Blog – Disaster Preparedness, Document Recovery

Disaster Risk Reduction: A Global Effort that Starts at Home

Officially, Oct. 13, 2012 is the International Day for Disaster Reduction. We at Polygon would like to commemorate this worldwide date of disaster awareness by outlining how business leaders can do their part to reduce disaster risk.

The UN designated the International Day for Disaster Reduction (IDDR) in 2009. This day is set aside as a time to promote a “global culture of disaster reduction,” according to the United Nations Office for Disaster Risk Reduction. Mitigation, prevention and preparedness are included in this international effort to make our countries and communities more aware of and ready for disasters.

As providers of disaster recovery services across the United States, Polygon’s employees see the positive impact of disaster preparation firsthand. When business leaders set aside time for teams to consider and prepare for worst-case disaster scenarios, their companies are generally better prepared to get back to business once the storm or flood has passed.

On the other hand, lack of preparation is often catastrophic for a company. Disaster recovery services can vouch for the fact that about a quarter of all businesses will not reopen following a disaster. Preparation distinguishes those businesses that survive from those that fail. And when businesses are unprepared, the whole community suffers, as workers can’t earn a paycheck and consumers can’t buy goods.

The International Day for Disaster Reduction is a perfect time to kick-start your firm’s disaster preparedness plan. Here are a few basic steps you can take today to make your business more prepared for disasters:

1. Assemble an emergency kit for the office.

Collect items to support your team for 72 hours following a disaster. The kit should include water, food, first-aid supplies, flashlights, radios and backup batteries, at a minimum.

2. Train employees on what to do if a disaster strikes.

Just as you train your family on fire escape routes and meeting places, your employees should have a good idea of what to do in emergency situations. Create phone trees to contact all workers in the case of a disaster. The National Federation of Independent Businesses has good information on ways to prep your staff for disaster.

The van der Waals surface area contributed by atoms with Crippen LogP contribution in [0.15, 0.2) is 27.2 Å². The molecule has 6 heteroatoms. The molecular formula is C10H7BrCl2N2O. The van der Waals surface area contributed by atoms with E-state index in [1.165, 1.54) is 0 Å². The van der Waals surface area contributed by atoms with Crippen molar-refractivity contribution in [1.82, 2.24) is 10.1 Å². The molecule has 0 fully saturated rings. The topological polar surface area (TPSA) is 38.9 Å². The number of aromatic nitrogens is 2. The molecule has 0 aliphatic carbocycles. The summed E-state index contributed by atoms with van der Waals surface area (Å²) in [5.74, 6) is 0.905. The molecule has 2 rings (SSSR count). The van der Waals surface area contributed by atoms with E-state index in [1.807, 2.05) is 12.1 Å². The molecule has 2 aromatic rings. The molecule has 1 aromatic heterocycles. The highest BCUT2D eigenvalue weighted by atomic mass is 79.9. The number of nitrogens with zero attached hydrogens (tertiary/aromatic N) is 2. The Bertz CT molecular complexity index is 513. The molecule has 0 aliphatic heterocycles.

3. Create backup workarounds for your most crucial business systems.

What if your on-site data backup systems were down for the count? What if you couldn’t access your regular databases? Look at your business process as a team, and pinpoint the most important systems – those that you absolutely must have access to in order to operate. Then, create a workaround solution for each system. For instance, it is smart to figure out how to back up data to a remote location so you will still have access to it even if local data centers are inoperable.

4. Scan documents now with a firm specializing in disaster recovery.

Documents are probably the last thing on a leader’s mind when a natural disaster hits. However, lack of foresight in document preservation poses its own dangers. Client files, contracts, banking information, deeds – such crucial hardcopy documents cannot always be salvaged after a tornado, flood or earthquake has struck. And without these foundational documents, it may prove impossible to get your business back on its feet.

Fortunately, disaster recovery services like Polygon can help. We can assist your business in identifying its most important documents. Then we’ll work with your insurance agent to improve protection for key documents. Finally, we can offer backup scanning services so as to turn hardcopies into digital documents that can be backed up remotely.

According to Blindsided by Bruce T. Blyth, 75 percent of companies without business continuity plans fail within three years of a disaster. By taking steps to prepare your company now, you can help it survive even the direst disaster.

[ Photo by: james.thompson, via CC License ]

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